What is pH?

pH stands for “potential hydrogen ions” and is the measure of acidity or alkalinity. The pH scale ranges from 0 to 14. pH less than 7 indicates acidity, pH greater than 7 indicates alkalinity and 7 is neutral. Soil pH directly affects nutrient availability. Plants grown in soil with pH above or below their optimum range will be less vigorous, more susceptible to disease, less able to fight off insects and may even be weakened to the point of death.

How pH Affects Plants

Nutrients necessary for healthy plants are divided into three categories: primary nutrients, secondary nutrients and micronutrients. Primary nutrients are (N) nitrogen, (P) phosphorus and (K) potassium. These nutrients requited in the largest amounts for plant growth and health and are represented in numbers found on every fertilizer container (for example, 20-20-20). (Ca) Calcium, (Mg) magnesium and (S) sulfur are secondary nutrients that are also required by plants. These are required in lesser amounts than N-P-K but are also essential for good plant growth. (Zn) zinc and (Mn) manganese are examples of micronutrients. Micronutrients are required by plants in very small amounts. Most secondary and micronutrient deficiencies are easily corrected by keeping the soil at the optimum pH value.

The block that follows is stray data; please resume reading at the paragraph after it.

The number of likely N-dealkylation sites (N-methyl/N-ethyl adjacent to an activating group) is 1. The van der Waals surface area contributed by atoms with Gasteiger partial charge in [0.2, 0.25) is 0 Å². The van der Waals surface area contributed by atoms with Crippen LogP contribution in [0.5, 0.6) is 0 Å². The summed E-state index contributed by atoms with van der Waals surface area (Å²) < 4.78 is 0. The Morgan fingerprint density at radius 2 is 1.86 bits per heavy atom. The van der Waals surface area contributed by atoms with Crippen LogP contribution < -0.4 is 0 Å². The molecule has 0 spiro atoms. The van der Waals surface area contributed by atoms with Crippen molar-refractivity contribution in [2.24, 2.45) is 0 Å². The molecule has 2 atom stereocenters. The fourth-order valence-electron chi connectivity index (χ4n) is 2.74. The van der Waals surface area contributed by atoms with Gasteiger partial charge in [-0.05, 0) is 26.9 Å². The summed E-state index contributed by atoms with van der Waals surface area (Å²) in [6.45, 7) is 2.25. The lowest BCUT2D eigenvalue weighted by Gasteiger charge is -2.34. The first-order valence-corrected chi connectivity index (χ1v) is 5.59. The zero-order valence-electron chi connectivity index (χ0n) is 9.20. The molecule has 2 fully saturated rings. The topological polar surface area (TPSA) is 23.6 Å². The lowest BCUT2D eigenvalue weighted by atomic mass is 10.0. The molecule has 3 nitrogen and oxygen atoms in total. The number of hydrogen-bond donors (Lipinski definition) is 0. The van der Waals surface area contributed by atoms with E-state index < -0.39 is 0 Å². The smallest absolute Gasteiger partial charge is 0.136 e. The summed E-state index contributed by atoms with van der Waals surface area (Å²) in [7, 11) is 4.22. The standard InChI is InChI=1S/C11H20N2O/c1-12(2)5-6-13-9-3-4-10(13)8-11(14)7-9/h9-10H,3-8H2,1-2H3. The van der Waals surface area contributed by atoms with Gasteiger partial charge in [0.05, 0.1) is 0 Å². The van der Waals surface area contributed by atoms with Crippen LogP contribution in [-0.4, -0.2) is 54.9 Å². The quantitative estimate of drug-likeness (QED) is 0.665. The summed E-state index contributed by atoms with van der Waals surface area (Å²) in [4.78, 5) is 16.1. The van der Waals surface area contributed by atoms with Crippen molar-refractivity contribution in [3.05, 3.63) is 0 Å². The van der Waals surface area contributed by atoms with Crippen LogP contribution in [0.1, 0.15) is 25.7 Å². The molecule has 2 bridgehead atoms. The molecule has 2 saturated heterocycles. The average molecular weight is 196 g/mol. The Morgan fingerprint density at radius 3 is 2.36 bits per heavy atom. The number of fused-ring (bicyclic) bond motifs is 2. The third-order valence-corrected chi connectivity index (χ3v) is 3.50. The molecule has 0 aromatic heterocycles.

Because pH directly affects nutrient availability, acid-loving plants develop iron chlorosis when grown in soils that are too alkaline. Iron chlorosis is often misdiagnosed as a nitrogen deficiency because both present with a yellowing leaf. Chlorosis of young leaves is the first symptom of iron deficiency, while a magnesium deficiency results in yellowing of older leaves first. Nitrogen-deficient plants will not only have yellow leaves but also weak stems, underdeveloped leaves and reduced root development.

What Causes Soil Acidity